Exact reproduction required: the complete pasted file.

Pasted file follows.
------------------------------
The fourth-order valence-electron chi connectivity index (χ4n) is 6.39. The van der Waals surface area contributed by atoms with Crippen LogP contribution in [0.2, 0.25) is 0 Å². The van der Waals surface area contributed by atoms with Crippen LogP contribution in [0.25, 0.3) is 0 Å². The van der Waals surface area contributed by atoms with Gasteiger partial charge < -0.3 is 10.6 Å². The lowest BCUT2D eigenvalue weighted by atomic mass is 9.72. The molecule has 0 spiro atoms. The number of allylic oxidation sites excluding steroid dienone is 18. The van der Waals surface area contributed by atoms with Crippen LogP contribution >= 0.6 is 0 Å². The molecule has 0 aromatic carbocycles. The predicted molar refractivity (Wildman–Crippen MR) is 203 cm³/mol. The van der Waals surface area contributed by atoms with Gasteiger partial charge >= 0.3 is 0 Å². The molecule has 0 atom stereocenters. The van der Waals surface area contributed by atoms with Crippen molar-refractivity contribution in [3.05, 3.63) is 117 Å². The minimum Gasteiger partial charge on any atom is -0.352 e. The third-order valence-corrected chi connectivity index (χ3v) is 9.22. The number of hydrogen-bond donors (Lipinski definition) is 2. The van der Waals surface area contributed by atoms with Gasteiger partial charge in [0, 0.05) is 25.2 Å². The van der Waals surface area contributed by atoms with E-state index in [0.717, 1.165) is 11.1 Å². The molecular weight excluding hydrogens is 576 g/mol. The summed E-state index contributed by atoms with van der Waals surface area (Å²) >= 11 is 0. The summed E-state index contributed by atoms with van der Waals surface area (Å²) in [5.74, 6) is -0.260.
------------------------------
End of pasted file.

The fourth-order valence-electron chi connectivity index (χ4n) is 6.39. The van der Waals surface area contributed by atoms with Crippen LogP contribution in [0.2, 0.25) is 0 Å². The van der Waals surface area contributed by atoms with Crippen LogP contribution in [0.25, 0.3) is 0 Å². The van der Waals surface area contributed by atoms with Gasteiger partial charge < -0.3 is 10.6 Å². The lowest BCUT2D eigenvalue weighted by atomic mass is 9.72. The molecule has 0 spiro atoms. The number of allylic oxidation sites excluding steroid dienone is 18. The van der Waals surface area contributed by atoms with Crippen LogP contribution >= 0.6 is 0 Å². The molecule has 0 aromatic carbocycles. The predicted molar refractivity (Wildman–Crippen MR) is 203 cm³/mol. The van der Waals surface area contributed by atoms with Gasteiger partial charge >= 0.3 is 0 Å². The molecule has 0 atom stereocenters. The van der Waals surface area contributed by atoms with Crippen molar-refractivity contribution in [3.05, 3.63) is 117 Å². The minimum Gasteiger partial charge on any atom is -0.352 e. The third-order valence-corrected chi connectivity index (χ3v) is 9.22. The number of hydrogen-bond donors (Lipinski definition) is 2. The van der Waals surface area contributed by atoms with Gasteiger partial charge in [0, 0.05) is 25.2 Å². The van der Waals surface area contributed by atoms with E-state index in [0.717, 1.165) is 11.1 Å². The molecular weight excluding hydrogens is 576 g/mol. The summed E-state index contributed by atoms with van der Waals surface area (Å²) >= 11 is 0. The summed E-state index contributed by atoms with van der Waals surface area (Å²) in [5.74, 6) is -0.260.